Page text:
Whether it’s exercising more, eating a healthy diet or losing weight, we all have resolutions that we focus on this time of year. This year, Nicklaus Children’s Hospital would like to shift some of that focus from physical goals to mental ones: Specifically, the mental health of you and your loved ones.
Children’s Mental Health: A Growing Concern
According to data from Nicklaus Children’s, mental health has long been a concern for children, but it has only grown worse during the pandemic. One in every five children is coping with some form of mental illness, and 3.2 million kids in the U.S. have been victims of bullying. Half of all mental illnesses begin when people are still children, by the age of 14.
What’s more, the American Psychological Association notes that the recent COVID-19 pandemic made a bad situation even worse for kids with mental health concerns. From March 2020 to October 2020, mental health-related visits to emergency departments increased 30 percent among 12- to 17-year-olds and 24 percent among 5- to 11-year-olds. One survey of parents found that 71 percent of them said the pandemic had taken a toll on their child’s mental health, and 69 percent of parents said it was the worst thing to happen to their child.
On Our Sleeves
To help you renew your focus on the mental health of both you and your children in 2023, Nicklaus Children’s Hospital has joined the On Our Sleeves movement. The mission of On Our Sleeves is to provide every community access to free, evidenced-informed educational resources necessary for breaking stigmas about child mental health, and educating families and advocates. We also support access to services by connecting families to trusted local resources.
On Our Sleeves offers several ways to get involved. For one, you can subscribe to our newsletter to receive education and resources on a monthly basis. You can also browse their guides on topics for parents, kids and teens, educators and health care providers. If you need more immediate help for you and your family, Nicklaus Children’s Hospital also provides links to Florida mental health resources for children, including the Suicide and Crisis Hotline (988) or the Crisis Text Line (text “START” to 741-741).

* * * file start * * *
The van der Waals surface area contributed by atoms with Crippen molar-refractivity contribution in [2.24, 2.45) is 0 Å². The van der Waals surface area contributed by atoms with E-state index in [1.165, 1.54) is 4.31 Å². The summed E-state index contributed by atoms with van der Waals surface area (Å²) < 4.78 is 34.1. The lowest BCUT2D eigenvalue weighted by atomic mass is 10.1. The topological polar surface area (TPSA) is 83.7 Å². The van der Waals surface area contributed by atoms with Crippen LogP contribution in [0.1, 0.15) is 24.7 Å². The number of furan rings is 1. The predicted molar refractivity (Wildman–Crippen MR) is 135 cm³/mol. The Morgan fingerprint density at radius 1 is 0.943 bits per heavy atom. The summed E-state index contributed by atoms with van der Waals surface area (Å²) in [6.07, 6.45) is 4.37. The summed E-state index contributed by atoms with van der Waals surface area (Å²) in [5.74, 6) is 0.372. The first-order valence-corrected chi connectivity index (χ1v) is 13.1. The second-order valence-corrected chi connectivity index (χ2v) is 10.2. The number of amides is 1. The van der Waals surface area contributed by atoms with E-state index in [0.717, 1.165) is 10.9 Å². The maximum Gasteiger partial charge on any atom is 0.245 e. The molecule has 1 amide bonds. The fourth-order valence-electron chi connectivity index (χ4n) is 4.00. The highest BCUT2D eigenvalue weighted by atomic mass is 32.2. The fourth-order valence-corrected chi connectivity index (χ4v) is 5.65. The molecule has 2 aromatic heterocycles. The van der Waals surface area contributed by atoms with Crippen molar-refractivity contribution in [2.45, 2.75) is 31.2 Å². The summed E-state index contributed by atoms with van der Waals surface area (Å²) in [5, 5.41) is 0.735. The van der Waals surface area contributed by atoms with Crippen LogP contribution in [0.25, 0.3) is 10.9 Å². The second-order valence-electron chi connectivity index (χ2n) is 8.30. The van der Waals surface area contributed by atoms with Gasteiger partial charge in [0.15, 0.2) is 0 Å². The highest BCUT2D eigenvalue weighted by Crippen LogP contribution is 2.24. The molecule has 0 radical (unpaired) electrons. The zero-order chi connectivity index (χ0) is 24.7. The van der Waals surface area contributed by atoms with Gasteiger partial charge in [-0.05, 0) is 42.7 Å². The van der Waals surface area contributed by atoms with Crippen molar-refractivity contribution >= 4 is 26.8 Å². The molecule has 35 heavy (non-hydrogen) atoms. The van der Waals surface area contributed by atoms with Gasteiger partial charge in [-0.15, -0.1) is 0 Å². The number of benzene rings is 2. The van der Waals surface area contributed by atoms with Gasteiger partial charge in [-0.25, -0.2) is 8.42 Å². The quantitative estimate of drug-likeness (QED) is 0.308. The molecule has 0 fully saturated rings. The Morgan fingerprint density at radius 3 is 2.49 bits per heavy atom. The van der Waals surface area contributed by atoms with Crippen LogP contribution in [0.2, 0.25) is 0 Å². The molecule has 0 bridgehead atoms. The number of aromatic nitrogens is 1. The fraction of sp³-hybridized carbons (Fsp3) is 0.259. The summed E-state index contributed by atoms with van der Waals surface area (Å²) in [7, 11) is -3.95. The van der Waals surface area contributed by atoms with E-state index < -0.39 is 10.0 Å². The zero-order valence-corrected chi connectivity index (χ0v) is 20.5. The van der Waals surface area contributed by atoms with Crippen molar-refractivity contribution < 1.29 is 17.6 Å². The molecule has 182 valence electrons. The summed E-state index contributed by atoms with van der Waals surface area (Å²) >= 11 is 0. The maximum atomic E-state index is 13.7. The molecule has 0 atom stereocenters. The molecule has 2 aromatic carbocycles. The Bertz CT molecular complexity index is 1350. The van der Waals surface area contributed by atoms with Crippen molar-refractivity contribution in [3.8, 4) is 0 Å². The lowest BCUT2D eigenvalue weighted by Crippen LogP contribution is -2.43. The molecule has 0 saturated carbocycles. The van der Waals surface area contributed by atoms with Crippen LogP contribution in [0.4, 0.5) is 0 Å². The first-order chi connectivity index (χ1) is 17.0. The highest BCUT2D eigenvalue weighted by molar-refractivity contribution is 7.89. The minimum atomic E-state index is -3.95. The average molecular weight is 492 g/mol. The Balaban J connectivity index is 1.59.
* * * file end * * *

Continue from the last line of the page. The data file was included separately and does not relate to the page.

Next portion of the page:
Starting a Conversation with Your Kids
On Our Sleeves also emphasizes the importance of speaking with your kids to recognize problems and get them the help they need before it gets worse. The best way to start a conversation is to pick a good time each day for check-ins with low distractions, such as during family dinners, at bedtime or on daily walks. Then, be ready to share your own thoughts and feelings. By setting a standard of openness in your conversations, ideally it will begin to rub off on your kids, as well.
As the conversation gets going, be sure to ask open-ended questions that encourage discussion rather than feeling confrontational. This will ideally get your kids to share more about their true feelings over time. And if your child isn’t in the mood to talk that day, that’s okay. Pushing them may just cause them to shut down. Instead, pick a different time to revisit the conversation when your child feels like sharing. It can sometimes be challenging, but by being encouraging and supportive, you can foster better, more open communication over time.
These are just a few of the many tips that On Our Sleeves offers for having conversations with your kids related to mental health. You can find even more guidance and resources for doing so at onoursleeves.org or by clicking here.